## Boyle's Law: Part-2

written by: Dr. Crystal Cooper • edited by: Lamar Stonecypher • updated: 1/30/2009

In this article, we conclude our explanation of the connection between scuba diving and Boyle's Law.

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### How Boyle's Law Applies To A Diver's Breathing

We will now treat of the relation between diving and Boyle's law. We begin by once again referencing that wonderful Navy diver film, Men of Honor. In the movie Cuba Gooding's character, in trying to persuade the medical student who later becomes his wife to tutor him, sums it up graphically: "Boyle's Law describes the behavior of gases under varying amounts of atmospheric pressure.  It states that if a diver holds his breath at 100 feet, continues holding while rising to ten feet, then the gases in his lungs increase four times. Now why is this important to a diver? Forget to exhale on the way up, and your lungs explode (emphasis mine)." Lung explosion exaggerations notwithstanding, at the very least the diver will suffer internal injury.

When a diver is ascending, the gas or air pressure in his or her lungs is decreasing. From equation 1 in part one we can see that simultaneously, the volume of air in the lungs begins rapidly increasing. To nullify this effect, the diver must decrease this volume, and the quickest and simplest way to do this is by exhaling.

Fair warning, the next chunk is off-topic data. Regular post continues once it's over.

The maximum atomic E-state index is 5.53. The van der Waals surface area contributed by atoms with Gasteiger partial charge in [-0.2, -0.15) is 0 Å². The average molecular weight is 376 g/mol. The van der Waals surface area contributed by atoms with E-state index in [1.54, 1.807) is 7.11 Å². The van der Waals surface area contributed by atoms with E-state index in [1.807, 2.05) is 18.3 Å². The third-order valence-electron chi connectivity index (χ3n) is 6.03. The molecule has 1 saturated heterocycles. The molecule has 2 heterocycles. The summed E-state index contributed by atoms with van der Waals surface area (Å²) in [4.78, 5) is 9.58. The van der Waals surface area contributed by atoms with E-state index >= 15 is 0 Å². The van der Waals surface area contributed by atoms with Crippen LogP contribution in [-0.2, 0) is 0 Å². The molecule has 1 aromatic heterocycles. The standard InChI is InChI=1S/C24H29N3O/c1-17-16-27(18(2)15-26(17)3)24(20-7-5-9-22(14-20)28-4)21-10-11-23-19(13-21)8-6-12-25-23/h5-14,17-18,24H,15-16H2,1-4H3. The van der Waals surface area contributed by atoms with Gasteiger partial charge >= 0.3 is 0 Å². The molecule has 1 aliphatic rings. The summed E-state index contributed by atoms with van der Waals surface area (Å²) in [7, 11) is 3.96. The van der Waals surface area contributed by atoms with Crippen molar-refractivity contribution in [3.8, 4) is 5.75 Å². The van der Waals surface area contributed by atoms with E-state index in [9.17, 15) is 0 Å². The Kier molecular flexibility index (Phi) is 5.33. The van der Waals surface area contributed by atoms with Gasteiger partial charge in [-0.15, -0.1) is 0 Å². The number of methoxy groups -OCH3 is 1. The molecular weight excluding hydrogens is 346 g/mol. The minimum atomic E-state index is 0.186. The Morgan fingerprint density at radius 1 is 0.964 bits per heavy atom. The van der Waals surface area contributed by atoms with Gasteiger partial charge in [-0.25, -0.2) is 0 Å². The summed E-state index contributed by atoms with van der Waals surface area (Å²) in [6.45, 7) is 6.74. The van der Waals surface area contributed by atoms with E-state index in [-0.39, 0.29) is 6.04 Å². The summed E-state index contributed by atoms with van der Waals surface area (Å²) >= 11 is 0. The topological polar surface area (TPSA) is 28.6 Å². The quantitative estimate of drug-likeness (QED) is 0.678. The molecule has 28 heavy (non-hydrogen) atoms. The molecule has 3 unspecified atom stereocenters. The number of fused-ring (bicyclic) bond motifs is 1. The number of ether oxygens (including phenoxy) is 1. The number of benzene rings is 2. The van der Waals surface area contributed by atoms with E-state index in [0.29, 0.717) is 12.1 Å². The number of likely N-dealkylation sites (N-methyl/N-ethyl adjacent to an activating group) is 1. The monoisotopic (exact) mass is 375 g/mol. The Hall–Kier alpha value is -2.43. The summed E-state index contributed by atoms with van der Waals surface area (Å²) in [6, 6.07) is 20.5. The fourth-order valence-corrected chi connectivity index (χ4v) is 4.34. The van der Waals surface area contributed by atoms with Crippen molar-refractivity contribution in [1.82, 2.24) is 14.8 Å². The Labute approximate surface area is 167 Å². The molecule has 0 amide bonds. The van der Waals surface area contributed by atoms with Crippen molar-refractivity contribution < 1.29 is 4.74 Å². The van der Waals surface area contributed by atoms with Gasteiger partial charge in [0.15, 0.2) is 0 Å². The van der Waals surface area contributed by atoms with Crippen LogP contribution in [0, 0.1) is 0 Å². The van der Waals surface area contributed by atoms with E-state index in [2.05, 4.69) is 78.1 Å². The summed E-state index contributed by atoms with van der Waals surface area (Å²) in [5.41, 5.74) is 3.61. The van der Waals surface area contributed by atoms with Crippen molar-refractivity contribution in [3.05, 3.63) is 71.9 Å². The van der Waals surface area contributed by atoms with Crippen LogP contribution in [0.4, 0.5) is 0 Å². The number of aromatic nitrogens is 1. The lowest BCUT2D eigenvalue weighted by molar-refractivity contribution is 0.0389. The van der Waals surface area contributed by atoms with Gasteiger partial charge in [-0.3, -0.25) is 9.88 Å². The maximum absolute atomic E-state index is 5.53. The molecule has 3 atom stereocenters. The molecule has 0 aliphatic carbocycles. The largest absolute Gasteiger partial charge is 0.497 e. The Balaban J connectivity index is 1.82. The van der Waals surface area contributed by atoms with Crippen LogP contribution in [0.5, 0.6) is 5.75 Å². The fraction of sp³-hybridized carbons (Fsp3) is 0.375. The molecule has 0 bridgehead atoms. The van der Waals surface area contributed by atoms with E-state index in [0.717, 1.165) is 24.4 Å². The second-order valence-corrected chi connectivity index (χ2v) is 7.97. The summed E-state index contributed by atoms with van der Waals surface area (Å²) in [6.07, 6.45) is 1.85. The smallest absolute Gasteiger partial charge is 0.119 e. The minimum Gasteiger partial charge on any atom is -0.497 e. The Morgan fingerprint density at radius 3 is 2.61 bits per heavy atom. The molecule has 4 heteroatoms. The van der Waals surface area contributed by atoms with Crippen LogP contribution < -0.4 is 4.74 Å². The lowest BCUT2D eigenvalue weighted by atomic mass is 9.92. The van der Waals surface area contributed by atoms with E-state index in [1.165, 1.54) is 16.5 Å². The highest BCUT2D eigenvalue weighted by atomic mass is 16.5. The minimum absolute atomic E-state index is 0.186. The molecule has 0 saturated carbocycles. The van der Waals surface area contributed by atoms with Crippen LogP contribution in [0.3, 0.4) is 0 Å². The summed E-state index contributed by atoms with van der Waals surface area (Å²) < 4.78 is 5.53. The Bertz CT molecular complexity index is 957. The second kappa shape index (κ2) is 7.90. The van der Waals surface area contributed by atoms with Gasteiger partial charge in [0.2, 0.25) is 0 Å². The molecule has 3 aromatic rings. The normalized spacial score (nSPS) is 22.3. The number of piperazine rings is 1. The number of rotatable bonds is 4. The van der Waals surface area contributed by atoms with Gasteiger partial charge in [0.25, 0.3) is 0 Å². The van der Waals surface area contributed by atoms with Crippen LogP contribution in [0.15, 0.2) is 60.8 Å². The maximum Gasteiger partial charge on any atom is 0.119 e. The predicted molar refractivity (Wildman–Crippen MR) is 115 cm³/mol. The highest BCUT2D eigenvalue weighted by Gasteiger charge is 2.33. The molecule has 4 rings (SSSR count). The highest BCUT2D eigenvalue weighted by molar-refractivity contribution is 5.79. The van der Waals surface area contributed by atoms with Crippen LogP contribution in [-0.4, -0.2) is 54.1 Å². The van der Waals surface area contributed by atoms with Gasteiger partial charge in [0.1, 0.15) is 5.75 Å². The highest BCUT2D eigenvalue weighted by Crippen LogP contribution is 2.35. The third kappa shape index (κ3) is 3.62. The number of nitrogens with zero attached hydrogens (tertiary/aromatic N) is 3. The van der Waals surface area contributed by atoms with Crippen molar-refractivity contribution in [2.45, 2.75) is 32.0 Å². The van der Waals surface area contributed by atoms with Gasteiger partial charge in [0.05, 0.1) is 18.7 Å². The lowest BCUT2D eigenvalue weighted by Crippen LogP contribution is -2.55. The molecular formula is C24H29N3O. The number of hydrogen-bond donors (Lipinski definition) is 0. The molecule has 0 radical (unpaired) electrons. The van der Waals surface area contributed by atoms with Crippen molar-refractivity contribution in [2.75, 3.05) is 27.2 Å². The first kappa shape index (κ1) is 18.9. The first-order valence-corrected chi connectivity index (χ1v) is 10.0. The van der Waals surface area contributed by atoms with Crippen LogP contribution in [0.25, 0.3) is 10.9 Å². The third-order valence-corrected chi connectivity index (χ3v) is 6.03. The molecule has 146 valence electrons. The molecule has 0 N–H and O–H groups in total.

Now let us examine why this law must be considered in designing clothes and equipment for a diver.

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### How Boyle's Law Applies To A Diver's Clothes and Equipment

When a diver descends, air pressure is increasing, but its volume is decreasing. The air becomes more and more compressed. This affects the air pockets in clothing, so that the wet suit feels tighter. This effect is known as skin squeeze, and may cause physical trauma. The diver has to compensate for the lost volume by releasing air into the inflatable vest or jacket known as a Buoyancy Compensation Device (BCD).

In the descent, all of the air pockets in the diver's body are also affected by this compression, including that in the sinuses, teeth, ear canals, mask, and even the airspace behind the ears. Divers compensate by exhaling into the mask. Conversely, as the diver ascends, he or she must get rid of the excess air by releasing it from the BCD vest. TheScubaGuide.com gives a basic tutorial on air pressure, with a chart on how it, the volume, and the air density changes at varying sea levels. Equipment that is designed for a diver's use must take into consideration how all of these changing conditions may affect him or her.

Image Credits

Navy Diver from NavyDivingCommunity.com

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### References

Quotations: ScriptORama.com and MovieTranscriptions.com

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